Professional sportsmen and women rely on rapid, accurate assessment and treatment of injuries to allow them to regain match fitness and return to the field at the earliest opportunity.
At Harlequin FC rugby club, point-of-care ultrasound complements physical examination as an aid to diagnosis, as team doctor Courtney Kipps explained. Harlequins is an English Premiership rugby union team based in Twickenham. The club’s medical team needs to ensure that the pool of players available for selection on match days is as large as possible. This not only involves maintaining the current health and fitness of the players, but also their treatment and rehabilitation after injury. Dr Courtney Kipps, Harlequins team doctor since 2011, explained:
“An important part of sports and exercise medicine is the diagnosis and monitoring of musculoskeletal injuries, and ultrasound technology provides valuable information to help a more rapid recovery.”
Harlequins has invested in point-of-care ultrasound systems for use in the clinic and at the pitch side, which gives the medical team the flexibility to use ultrasound imaging wherever and whenever it is needed. This helps them to establish the true extent of an injury more rapidly, allowing medical advice to be tailored to that specific injury, and enables reassurance to be offered when the problem is not as bad as first thought. Courtney continued:
“I am part of a large medical team comprising of doctors, physiotherapists, osteopaths and other soft tissue therapists that attend matches to look after any acute injuries that occur. Rugby is a hard-hitting contact sport, and players suffer a lot of interesting and challenging injuries that need to be assessed quickly. A few years ago, we invested in a portable ultrasound machine – a Sonosite Edge – that we can take to matches for use at the pitch side. We also have a Sonosite X-Porte in the clinic, which is available for use whenever we need it during the week, when we have more time on our side. These systems are a valuable addition to the clinical examination tool box. Ultrasound provides a different perspective on the assessment of an injury, giving doctors and physios an insight into the player’s anatomy and any tissue damage, while patients benefit from a visual explanation of their injury. Ultrasound imaging is extremely useful for the assessment of swollen joints, as well as acute injuries such as haematomas, and tendon and ligament tears, and chronic injuries such as tendinopathies.”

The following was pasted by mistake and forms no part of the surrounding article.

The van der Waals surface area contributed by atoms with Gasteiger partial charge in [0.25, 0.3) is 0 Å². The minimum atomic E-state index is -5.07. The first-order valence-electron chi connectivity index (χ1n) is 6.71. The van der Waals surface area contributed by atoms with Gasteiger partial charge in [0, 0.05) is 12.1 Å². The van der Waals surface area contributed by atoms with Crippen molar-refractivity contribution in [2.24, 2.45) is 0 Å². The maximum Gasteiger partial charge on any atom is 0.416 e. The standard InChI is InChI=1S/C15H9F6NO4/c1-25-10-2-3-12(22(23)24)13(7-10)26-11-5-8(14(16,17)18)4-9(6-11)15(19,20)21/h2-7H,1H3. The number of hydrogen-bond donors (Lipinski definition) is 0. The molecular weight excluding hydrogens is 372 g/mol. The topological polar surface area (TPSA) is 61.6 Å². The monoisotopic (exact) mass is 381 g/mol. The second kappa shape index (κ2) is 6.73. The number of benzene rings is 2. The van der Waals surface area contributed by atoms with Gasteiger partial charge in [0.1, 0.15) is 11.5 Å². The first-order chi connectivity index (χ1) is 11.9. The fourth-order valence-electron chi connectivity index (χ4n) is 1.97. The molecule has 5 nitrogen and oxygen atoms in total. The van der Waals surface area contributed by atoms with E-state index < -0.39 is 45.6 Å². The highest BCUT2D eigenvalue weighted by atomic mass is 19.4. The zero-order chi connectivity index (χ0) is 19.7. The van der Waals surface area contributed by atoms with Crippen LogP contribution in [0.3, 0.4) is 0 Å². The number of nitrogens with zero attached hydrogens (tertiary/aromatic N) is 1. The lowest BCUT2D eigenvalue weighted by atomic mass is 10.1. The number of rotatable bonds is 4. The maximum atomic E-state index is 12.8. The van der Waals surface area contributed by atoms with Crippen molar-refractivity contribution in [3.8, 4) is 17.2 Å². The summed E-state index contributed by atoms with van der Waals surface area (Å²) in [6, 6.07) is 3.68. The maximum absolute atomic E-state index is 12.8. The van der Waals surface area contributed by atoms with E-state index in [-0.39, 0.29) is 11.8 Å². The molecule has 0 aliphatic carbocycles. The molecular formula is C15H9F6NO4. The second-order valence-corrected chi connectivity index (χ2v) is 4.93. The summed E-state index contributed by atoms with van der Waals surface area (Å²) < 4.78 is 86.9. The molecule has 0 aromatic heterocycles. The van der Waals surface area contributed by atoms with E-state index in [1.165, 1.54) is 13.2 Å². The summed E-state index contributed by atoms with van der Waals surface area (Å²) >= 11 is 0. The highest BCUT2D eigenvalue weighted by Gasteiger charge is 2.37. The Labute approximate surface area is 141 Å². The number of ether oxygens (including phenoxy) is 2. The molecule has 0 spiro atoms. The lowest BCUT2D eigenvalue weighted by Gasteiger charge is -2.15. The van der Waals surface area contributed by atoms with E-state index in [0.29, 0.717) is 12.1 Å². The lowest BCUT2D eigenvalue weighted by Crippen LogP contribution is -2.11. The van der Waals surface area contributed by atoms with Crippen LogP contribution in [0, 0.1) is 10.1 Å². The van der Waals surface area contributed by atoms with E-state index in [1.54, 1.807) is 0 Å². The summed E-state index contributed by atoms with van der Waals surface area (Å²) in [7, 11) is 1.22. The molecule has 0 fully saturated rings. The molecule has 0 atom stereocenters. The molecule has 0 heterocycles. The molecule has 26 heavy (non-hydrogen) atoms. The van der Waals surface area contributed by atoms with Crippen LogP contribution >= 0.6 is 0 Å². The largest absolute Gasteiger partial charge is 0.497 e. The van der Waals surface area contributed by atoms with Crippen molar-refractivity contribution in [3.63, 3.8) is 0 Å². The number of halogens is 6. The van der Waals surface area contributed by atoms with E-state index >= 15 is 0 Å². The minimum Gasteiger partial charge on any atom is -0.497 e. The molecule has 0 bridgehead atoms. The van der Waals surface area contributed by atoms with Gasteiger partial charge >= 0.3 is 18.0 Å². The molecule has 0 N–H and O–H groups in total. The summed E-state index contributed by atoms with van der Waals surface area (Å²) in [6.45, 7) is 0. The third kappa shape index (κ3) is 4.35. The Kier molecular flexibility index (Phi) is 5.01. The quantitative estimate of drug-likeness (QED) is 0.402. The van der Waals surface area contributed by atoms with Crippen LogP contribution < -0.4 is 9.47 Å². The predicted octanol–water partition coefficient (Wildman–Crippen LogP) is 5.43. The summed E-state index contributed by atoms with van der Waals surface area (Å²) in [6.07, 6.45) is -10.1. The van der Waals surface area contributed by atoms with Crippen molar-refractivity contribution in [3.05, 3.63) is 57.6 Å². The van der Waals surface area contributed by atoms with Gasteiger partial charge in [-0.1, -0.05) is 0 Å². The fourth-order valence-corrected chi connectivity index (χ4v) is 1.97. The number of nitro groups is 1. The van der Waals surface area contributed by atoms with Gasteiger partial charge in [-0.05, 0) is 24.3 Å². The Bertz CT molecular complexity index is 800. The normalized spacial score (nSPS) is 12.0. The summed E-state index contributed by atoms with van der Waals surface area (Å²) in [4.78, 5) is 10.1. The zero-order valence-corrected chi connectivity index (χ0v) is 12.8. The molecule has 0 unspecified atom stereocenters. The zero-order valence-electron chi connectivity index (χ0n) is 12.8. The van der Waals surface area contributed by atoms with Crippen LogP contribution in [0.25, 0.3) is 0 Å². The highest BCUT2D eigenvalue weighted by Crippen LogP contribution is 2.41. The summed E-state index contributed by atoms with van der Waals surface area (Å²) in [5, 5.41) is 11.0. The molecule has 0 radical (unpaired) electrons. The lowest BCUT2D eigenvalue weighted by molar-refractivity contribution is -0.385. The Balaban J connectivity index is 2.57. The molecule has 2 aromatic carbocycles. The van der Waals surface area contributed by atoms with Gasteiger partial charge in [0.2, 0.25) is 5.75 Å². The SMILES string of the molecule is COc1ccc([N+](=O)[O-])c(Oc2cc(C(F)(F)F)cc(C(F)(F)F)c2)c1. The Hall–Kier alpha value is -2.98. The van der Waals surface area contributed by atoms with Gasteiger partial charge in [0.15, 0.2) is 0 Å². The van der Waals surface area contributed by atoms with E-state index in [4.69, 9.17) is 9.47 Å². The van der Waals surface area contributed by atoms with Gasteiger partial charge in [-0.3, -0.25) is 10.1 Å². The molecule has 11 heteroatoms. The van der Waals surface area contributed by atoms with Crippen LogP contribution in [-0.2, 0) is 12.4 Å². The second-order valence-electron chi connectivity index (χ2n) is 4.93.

Real-time imaging not only allows the extent of an injury to be more accurately identified, but also offers some prognostic information of the likely rehabilitation period. Professional rugby players, like other professional sportsmen and women, are always keen to continue training, and it can be very useful to be able to show the patient the exact nature of the injury. Ultrasound can also provide assurance that an injury has fully healed following rehabilitation.
“Players typically want to return to full sporting activity as soon as possible – whether it's good for them or not! Our role as a medical team is to ensure that players who have been sidelined are as strong and fit as possible before they return to the pitch, reducing the chance of secondary or recurrent injuries. During the recovery phase, ultrasound imaging may be used to monitor the progress of an injury or to evaluate why an injury is not improving as quickly as we would like it to. It is extremely useful to be able to show the injury to the player, as it gives them an appreciation of the potential severity of the situation and helps generate an understanding of their physical limitations.”
Another area of sports and exercise medicine where ultrasound is particularly beneficial is the injection of anti-inflammatory medications to reduce swelling and inflammation. Historically, these injections have been performed blind, relying on physical examination and an understanding of anatomy. However, there is always some risk of incorrect needle placement with this technique, and the use of ultrasound guidance is standard practice today. Courtney continued:
“Ultrasound guidance allows injections to be performed confidently and effectively. The position of the needle can be seen, giving complete confidence in the precise placement of the injection. We chose our first system, an Edge, for its portability, image quality and robustness. In a rough and ready environment at the side of a rugby pitch, you need to know that your system will withstand unintentional knocks and the Sonosite systems, including the transducers, are drop tested to demonstrate their robustness. The X-Porte is ideal for the clinic, offering extremely detailed images. It is also very user friendly, which has the benefit of allowing me to focus on the patient, rather than the ultrasound system."
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